Are International Students Cash Cows? Examining the Relationship between New International Undergraduate Enrollments and Institutional Revenue at Public Colleges and Universities in the US

By Cantwell, Brendan | Journal of International Students, September/October 2015 | Go to article overview

Are International Students Cash Cows? Examining the Relationship between New International Undergraduate Enrollments and Institutional Revenue at Public Colleges and Universities in the US


Cantwell, Brendan, Journal of International Students


Abstract

There has been growing interest in the business of international education. It is often assumed that universities seek international students as a means of generating revenue. The broad purpose of this study was to understand the effects of increased international student enrollment on net tuition revenue. Informed by resource dependency and academic capitalism theory, this study used panel regression techniques to estimate the effect of enrolling an international undergraduate student on tuition revenue among public colleges and universities in the United States Findings show some but not all institutions are able to generate additional income by enrolling additional international students.

Keywords: international students, resource dependence, academic capitalism, regression

User, or tuition, fees have been on the rise in higher education systems around the world. Fees have recently been increased in many countries and newly implemented in a number of systems where students previously did not pay tuition. In some countries, such as the United Kingdom (UK), fee increases reflect explicit government policy while in others, like the United States (US), higher education institutions (HEIs) have increased fees without explicit changes in government policy designed to increase fees. In both cases, fees have been charged in order to share the cost of providing higher education between the state and the students (and their families) who consume education (Johnstone, 2004; Johnstone & Marcucci, 2010). However, some fee schemes have extended beyond cost sharing. HEIs, especially in Anglo-Saxon countries, have become increasingly entrepreneurial and seek revenue through market-like competition (Bok, 2003; Clark, 1998; Marginson & Considine, 2000; Morphew & Eckel, 2009; Slaughter & Cantwell, 2012; Slaughter & Leslie, 1997). Competition for fee-paying students has been one prominent way in which HEIs compete for additional income (Brown, 2010; McBurnie & Ziguras, 2003; Marginson, 2007; Slaughter & Cantwell, 2012).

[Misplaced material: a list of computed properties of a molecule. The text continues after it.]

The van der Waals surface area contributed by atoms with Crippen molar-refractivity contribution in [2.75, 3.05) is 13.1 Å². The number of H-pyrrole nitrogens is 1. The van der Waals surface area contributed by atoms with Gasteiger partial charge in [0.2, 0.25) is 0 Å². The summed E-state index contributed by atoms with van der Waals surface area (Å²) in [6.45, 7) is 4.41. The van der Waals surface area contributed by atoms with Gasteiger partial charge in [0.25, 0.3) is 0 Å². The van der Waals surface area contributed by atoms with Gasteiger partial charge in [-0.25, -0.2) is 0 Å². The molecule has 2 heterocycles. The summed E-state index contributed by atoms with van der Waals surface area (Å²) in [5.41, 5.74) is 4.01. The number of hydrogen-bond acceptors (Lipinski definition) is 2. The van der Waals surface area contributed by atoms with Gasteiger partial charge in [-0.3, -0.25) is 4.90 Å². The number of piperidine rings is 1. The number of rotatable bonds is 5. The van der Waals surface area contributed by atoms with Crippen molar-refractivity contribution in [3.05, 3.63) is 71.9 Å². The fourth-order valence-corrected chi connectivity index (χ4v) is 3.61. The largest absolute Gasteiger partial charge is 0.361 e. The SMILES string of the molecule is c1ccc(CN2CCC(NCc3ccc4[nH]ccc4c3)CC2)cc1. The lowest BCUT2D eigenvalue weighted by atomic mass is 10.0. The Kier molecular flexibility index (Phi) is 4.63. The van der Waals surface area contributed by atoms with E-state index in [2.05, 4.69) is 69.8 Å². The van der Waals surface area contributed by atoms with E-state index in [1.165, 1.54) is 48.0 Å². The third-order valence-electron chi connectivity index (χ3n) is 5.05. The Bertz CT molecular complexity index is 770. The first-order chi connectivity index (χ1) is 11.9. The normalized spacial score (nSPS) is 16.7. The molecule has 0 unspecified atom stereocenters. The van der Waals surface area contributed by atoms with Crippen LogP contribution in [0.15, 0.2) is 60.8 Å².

Internationally mobile students constitute a large group of potential fee- paying students. The international student market has been large and growing, with over 4 million students now studying outside of their home country (see Organisation for Economic Cooperation and Development [OECD], 2013, p. 306). International students, especially those at the undergraduate level, have been especially attractive as a source of revenue. International undergraduate students have sometimes been charged fees by countries where there are no fees for national students, such as in Sweden. In countries where domestic students share some of the costs but also enjoy a state subsidy, international students have often been charged fee premiums (Johnstone & Marcucci, 2010, pp. 119-120), such as in the UK and Australia. Indeed, HEIs in some Anglophone countries, especially Australia and the UK, have leveraged international student fees as a means of financing their operations (Ziguras, 2011). For example, Australia positioned itself as a major exporter of education and some Australian HEIs collect nearly one-quarter of their total revenue from overseas student fees (Marginson, 2007). Even in Finland, which has a strong egalitarian tradition and expectation for the social provision of higher education, HEIs now have the option of charging fees to non-European Union (EU) students in some programs (Kauppinen & Kaidesoja, 2014). While cost sharing has undoubtedly been a consideration, the implementation of oversees tuition fees has also been part of general policy shift in many countries towards a more market based and entrepreneurial higher education system (Slaughter & Cantwell, 2012).

A number of countries including China (McCafferty, 2013), France (Marshall, 2013), Japan (Shao, 2012), and the United Kingdom (UK) (Buchanan, 2013) have recently announced plans to attract more international students at the undergraduate level. …

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